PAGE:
by Douglas Black, enerficiency On The Road, March 12, 2013
The Fiat SpA and bridesmaid Chrysler owned Alfa Romeo brand will soon be sold again in the U.S. after an 18 year hiatus. Responding to relentless questioning by the press at the Detroit Auto Show in January, Fiat Sp.A. CEO Sergio Marchionne would only tease that the expected return of the Alfa Romeo nameplate would be “Soon. Very soon.”
Nothing in Chicago at CAS2013, but Geneva proved to be the launch of the Alfa Romeo 4C, and the brand that Dustin Hoffman drove in “The Graduate” still looks sexy. In fact the iconic crest has been around since before Henry Ford started rolling cars out of the Woodward Avenue Plant in Highland Park back in the 19th century.
According to Fiat executives 900 Alfa Romeo 4C vehicles are scheduled for production of the 2014 model year, 500 of which will be earmarked for this side of the pond.
While enerficiency On The Road has not had the opportunity to kick the tires yet, our friends at Gizmag have written a fair review.
Here is what they have to say…
The overall design and build of the 4C Launch Edition appears the same as the most recent concept version, but it gets a few unique touches like carbon fiber trim and a Carrara White body color option. For those that prefer the color of passion, Alfa Red is the other available option. Other elements include a rear aluminum diffuser with dark finishing, bi-LED headlights, and 18-inch (front) and 19-inch (rear) alloy wheels with burnishing treatment. The Launch Edition also comes with admission to an Alfa-hosted event in Italy, which includes professional driving instruction.
In terms of its greater model styling, the 4C blends DNA from past models like the 33 Stradale and 8C Competizione. The broad muscles of the coupe’s haunches and flanks are interrupted only by the air intakes that feed the intercooler. Up front, Alfa’s shield provides the driving force for the styling, splitting the grill into pieces and launching V-like ribs up over the hood. The car measures 157 inches (399 cm) long, 79 inches (200 cm) wide, 46 inches (118 cm) high, and has a wheelbase of 94 inches (238 cm).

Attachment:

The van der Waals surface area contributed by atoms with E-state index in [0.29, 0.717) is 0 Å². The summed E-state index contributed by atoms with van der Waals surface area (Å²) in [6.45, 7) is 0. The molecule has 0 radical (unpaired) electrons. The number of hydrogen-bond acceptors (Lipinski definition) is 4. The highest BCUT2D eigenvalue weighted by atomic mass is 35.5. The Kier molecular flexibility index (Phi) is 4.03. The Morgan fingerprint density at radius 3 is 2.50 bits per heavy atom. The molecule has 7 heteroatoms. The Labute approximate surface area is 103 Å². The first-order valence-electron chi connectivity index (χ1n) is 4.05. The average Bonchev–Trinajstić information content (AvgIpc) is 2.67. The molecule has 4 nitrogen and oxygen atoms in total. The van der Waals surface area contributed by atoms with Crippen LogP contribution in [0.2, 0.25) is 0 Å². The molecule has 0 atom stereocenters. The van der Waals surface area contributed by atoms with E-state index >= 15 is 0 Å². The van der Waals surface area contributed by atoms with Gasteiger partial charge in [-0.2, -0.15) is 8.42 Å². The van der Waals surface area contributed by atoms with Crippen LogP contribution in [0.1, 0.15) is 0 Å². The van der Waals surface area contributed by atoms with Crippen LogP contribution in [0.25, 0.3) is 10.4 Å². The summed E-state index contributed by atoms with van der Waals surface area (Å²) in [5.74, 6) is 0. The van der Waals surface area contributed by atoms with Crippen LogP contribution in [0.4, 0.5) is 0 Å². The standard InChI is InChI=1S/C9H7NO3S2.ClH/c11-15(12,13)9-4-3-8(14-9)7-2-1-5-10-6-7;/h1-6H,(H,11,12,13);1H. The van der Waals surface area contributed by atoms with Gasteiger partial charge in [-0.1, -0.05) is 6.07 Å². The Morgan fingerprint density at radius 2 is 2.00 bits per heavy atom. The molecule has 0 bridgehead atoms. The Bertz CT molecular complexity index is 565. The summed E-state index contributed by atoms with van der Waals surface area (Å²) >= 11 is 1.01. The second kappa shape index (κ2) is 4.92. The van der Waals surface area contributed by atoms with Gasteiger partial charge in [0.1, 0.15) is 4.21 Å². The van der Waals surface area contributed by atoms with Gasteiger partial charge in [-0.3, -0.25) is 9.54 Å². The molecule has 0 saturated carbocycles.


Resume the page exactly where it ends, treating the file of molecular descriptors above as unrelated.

Peep through the rear window and you’ll get a look at the all-aluminum, direct-injection 240-hp 1.8-liter four-cylinder turbo, which is teamed with an updated TCT twin dry clutch transmission and launch control system. A four-cylinder sounds entirely too meek for a €60,000 Italian sports car, and it’s certainly enough to laugh away Alfa’s characterization of the car as a “supercar.” However, the basis of the 4C was always construction so light that a small engine could make an impressive mark on the spec sheets. Its dry weight is 1,973 pounds (895 kg), empowering a 4.5-second 0-62 mph (0-100km/h) time. The weight is lumped 60 percent in back, 40 percent in front.
The 4C achieves that curb weight with the help of a carbon fiber monocoque, aluminum structural components and a composite body. Even the bucket seats get in on the diet, employing a carbon fiber-fiberglass structure.
We’re already having fun mentally driving the ultralight, rear-driven panther, and the running gear only improves things. Alfa uses superimposed wishbones up front and a MacPherson system in the rear to optimize the 4C’s agility on the street. Alfa will also sell a suspension kit with specific calibration of the shock absorbers and rear anti-roll bar. The driver will maintain full feel of the road thanks to the lack of power steering and an available “Race” mode, which deactivates stability control and anti-slip. Several tire options will be available to buyers.
The 4C’s interior just seeps with driver focus and performance-assisting design. Like the Lamborghini Veneno, Alfa leaves the carbon fiber of the central tunnel untouched and visible, a reminder of the lightweight underpinnings assisting the driver’s every twitch across the aluminum pedals. Even in traffic, the 4C conveys a sense of driving pleasure: The dashboard and door panels have an “asphalt treatment,” providing a visual nod to its open-road inspiration. The bucket seating and digital displays are kept simple and drive-focused, and the center stack is angled directly at the driver. Shift paddles and an Alfa DNA selector with Dynamic, Natural, All Weather and new Race modes engage the driver, ensuring he’s not just sitting around looking at his lovely surroundings.
Time will tell if there is enough “fun” factor and brand affinity to stick. But it will certainly nice to see Alfa Romeo back in American showrooms.
About Douglas Black
Douglas Black is a photojournalist and
green technologies analyst out of Chicago,
and is currently Managing Producer for
Earlier Douglas promoted greentech in Detroit as
Senior Marketing Strategist and Architect.
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